“There are so many unique barriers for each person,” Reeves said. “For many, it’s difficult to find a job that pays enough to cover housing. There’s also a low vacancy rate that is so tough for many of our folks.”
Whatcom County’s vacancy rates for apartments was 0.24% in the second quarter of 2018, according to the Washington State Apartment Market Report. Nationally, the vacancy rate for rental housing in the second quarter of 2018 was 6.8%, according to the U.S. Census Bureau data.
In 2019, The Opportunity Council, a private non-profit agency in Bellingham serving low-income community members, surveyed people to determine the factors that contributed most to their homelessness.
Almost half of the participants (43%) identified eviction or loss of housing as the most significant cause of homelessness. Over a third (31%) of the participants cited job loss or unemployment. Mental illness, substance abuse, domestic violence and physical health or disability are contributing factors, according to the report.
In response to the COVID-19 pandemic, Gov. Jay Inslee placed a moratorium on evictions that is set to expire on Aug. 1.
“Every time rent goes up, you can see that the homeless rate ticks up just a little bit more,” said Doug Gustafson, director of HomesNow!, a nonprofit that constructs transitional housing for homeless Bellingham residents.
“You got to treat people like adults, and then you got to let them rise to the occasion,” he said. “Give people a hand up and the basics, because [they] want to get back to their lives. Nobody wants to be camping in the woods or anything like that.”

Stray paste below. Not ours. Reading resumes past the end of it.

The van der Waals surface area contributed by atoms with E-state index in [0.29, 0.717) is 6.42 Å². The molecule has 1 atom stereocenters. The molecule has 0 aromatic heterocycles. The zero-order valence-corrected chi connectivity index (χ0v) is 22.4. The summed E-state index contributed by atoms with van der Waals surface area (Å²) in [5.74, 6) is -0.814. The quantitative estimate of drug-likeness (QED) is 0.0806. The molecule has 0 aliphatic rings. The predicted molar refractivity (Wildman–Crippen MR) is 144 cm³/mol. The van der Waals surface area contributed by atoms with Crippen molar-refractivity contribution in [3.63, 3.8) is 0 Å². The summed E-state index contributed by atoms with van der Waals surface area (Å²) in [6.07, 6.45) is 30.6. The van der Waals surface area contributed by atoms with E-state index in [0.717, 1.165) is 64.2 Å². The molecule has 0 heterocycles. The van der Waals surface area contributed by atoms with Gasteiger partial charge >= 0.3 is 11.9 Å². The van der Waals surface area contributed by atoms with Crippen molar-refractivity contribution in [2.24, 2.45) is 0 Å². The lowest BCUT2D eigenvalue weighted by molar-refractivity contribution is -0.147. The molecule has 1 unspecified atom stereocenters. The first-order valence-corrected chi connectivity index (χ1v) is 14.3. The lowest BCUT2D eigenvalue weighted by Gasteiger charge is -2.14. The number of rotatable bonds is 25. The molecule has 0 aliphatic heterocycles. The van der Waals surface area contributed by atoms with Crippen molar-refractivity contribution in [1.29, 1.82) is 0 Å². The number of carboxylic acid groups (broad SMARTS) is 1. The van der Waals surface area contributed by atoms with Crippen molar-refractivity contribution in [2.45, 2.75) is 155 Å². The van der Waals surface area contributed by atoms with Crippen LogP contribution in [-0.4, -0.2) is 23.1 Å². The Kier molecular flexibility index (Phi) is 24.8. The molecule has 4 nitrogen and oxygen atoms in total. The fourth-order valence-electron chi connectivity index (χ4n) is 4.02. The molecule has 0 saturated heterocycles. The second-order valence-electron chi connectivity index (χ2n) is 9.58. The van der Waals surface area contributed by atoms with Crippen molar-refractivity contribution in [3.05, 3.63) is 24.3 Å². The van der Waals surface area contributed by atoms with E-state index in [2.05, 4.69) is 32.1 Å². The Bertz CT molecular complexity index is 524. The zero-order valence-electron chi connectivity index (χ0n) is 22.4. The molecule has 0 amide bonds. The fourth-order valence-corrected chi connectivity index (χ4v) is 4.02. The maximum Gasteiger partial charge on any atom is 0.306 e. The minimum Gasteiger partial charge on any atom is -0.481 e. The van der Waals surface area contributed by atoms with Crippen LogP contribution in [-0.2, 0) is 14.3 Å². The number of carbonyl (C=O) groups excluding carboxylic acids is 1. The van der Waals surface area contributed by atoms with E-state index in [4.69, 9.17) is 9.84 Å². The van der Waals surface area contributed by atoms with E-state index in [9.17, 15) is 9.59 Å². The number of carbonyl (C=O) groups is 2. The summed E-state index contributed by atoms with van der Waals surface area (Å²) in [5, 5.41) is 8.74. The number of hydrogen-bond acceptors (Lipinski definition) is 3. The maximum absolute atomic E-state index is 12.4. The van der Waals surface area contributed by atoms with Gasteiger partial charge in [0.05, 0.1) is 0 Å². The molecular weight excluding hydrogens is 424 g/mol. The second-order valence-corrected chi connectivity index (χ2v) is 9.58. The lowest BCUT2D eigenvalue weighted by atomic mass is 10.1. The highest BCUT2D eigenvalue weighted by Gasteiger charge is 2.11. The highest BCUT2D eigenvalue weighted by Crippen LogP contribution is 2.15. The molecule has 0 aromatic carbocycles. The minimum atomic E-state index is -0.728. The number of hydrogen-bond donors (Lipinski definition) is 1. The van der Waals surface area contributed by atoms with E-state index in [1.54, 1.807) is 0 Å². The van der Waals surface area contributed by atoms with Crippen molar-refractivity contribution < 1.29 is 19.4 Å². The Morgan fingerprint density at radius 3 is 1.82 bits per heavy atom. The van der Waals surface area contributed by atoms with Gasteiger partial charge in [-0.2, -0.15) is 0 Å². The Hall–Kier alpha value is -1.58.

Other factors contributing to high poverty rates include stagnant wages, high rent and occupancy rates. According to RentJungle, the average rent for an apartment in Bellingham in June 2020 was $1235. That represents a 9.39% increase from the previous year when the average rent was $1119.
Workers in the Bellingham metropolitan area had an average hourly wage of $24.23, which is about 6% below the nationwide average of $25.72 according to the U.S. Bureau of Labor Statistics.
Reeves said that some rental practices, specifically when landlords review rental history or require cosigners, keep people out of housing.
“Some of our people don’t have that amount of support in their life, family support or otherwise, to have that cosigner,” Reeves said.
Romich noted that COVID-19 severely disadvantages people of color, especially undocumented immigrants. The Pew Research Center estimates that there are 5,000 unauthorized immigrants living in Bellingham, with a margin of error of 4,000.
According to Romich, a household is ineligible for federal relief aid if a parent is undocumented, even if their child is a U.S citizen.
“One of the real weaknesses of the federal response to the coronavirus was they left out a lot of immigrant households,” she said. “[They] are left out fully from the CARES Act funding.”
Romich believes that economic relief packages, such as the federal stimulus checks and an additional $600 a week in unemployment funding, limited the brunt of the pandemic for many Washington residents.
“Those efforts, as far as we can tell, buffered a lot of people from the effects of poverty,” she said. “People need a safety net when the world drops out from underneath them. I don’t think there’s anybody going into a global pandemic saying we don’t need the government.”